Michael:
Good morning, Javed Shah, vice president of product management. Welcome to the 1Kosmos vlog. How are you this morning?

Javed:
Morning, Michael. I’m doing great. Thank you for having me.

Michael:
Well, great. I wanted to chat with you today about new hire onboarding and contractor onboarding. Can you talk a little bit about the challenges in new hire onboarding that we’re seeing?

Javed:
Sure, absolutely. Yeah. It’s a big problem. Onboarding new hires, especially, third party contractors. We all know that COVID accelerated digital transformation of the enrollment process, but it is still commonplace to see new hires, especially contractors, be onboarded remotely where companies are collecting government documentation over email, transmitting PII and putting all of that important information, especially PII, at risk of exposure. So it’s still… It continues to be a cumbersome process. It is hard to deal with the sensitivities of data involved. And at the end of the day, you still haven’t proved the true identity of the user come access enforcement time. So the 1Kosmos solution is designed specifically to solve this problem.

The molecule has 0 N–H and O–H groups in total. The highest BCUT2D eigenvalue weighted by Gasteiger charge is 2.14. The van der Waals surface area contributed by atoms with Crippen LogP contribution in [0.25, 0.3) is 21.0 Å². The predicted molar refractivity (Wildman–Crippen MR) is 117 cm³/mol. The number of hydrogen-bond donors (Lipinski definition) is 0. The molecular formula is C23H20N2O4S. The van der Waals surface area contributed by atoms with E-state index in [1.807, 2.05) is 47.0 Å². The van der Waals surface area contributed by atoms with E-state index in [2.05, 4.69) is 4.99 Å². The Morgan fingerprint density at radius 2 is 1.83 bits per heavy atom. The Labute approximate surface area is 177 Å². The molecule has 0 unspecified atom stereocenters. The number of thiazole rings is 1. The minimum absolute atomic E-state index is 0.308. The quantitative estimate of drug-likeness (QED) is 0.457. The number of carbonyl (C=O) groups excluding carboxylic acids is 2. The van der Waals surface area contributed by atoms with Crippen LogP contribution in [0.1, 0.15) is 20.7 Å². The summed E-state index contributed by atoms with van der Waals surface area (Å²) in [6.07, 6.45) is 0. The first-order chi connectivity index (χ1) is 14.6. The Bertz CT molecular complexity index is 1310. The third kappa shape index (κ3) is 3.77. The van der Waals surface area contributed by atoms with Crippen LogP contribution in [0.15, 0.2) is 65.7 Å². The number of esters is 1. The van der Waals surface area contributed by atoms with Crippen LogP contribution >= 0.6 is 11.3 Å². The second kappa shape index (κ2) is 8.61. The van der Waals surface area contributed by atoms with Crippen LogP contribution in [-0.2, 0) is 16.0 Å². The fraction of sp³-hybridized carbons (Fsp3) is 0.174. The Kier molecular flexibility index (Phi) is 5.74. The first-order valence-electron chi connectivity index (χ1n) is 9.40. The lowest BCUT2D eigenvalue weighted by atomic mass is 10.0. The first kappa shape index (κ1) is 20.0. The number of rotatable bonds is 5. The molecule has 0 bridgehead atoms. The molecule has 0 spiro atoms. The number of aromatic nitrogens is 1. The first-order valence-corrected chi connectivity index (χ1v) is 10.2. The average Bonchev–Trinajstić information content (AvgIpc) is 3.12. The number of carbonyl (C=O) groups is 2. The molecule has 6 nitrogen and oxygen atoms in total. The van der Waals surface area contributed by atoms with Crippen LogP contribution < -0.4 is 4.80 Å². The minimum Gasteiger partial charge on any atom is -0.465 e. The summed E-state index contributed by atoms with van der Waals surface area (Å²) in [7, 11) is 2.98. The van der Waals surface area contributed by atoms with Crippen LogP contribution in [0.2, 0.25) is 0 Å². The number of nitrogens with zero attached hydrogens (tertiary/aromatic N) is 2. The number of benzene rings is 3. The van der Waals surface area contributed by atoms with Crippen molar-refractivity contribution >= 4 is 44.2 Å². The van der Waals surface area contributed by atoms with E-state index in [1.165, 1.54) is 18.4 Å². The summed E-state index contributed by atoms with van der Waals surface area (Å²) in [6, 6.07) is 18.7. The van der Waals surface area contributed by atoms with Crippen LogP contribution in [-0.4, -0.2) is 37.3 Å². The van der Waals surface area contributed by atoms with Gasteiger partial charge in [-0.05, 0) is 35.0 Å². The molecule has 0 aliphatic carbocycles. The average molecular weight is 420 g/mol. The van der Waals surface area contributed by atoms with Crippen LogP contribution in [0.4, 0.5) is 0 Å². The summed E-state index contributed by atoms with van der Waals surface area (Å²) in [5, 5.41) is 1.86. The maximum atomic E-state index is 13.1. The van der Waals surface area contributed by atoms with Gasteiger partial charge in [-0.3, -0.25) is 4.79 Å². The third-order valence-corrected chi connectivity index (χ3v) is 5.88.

Michael:
Okay, great. So identity proofing, 1Kosmos knows a little bit about that. What’s the role of 1Kosmos identity proofing in new hire and contractor onboarding?

Javed:
Sure. 1Kosmos specializes in identity proofing and verification. It’s something we call BlockID Verify. That gives us strong solutions for both the workforce and customer side of the house. At the end of the day, we are proving the user’s identity and then letting them use that identity over and over without user names and without passwords into any applications they desire to access. Our verify offering is underpinned by our very own proofing technology where our approach is to bind the device to a verified and validated identity of the user.

Javed: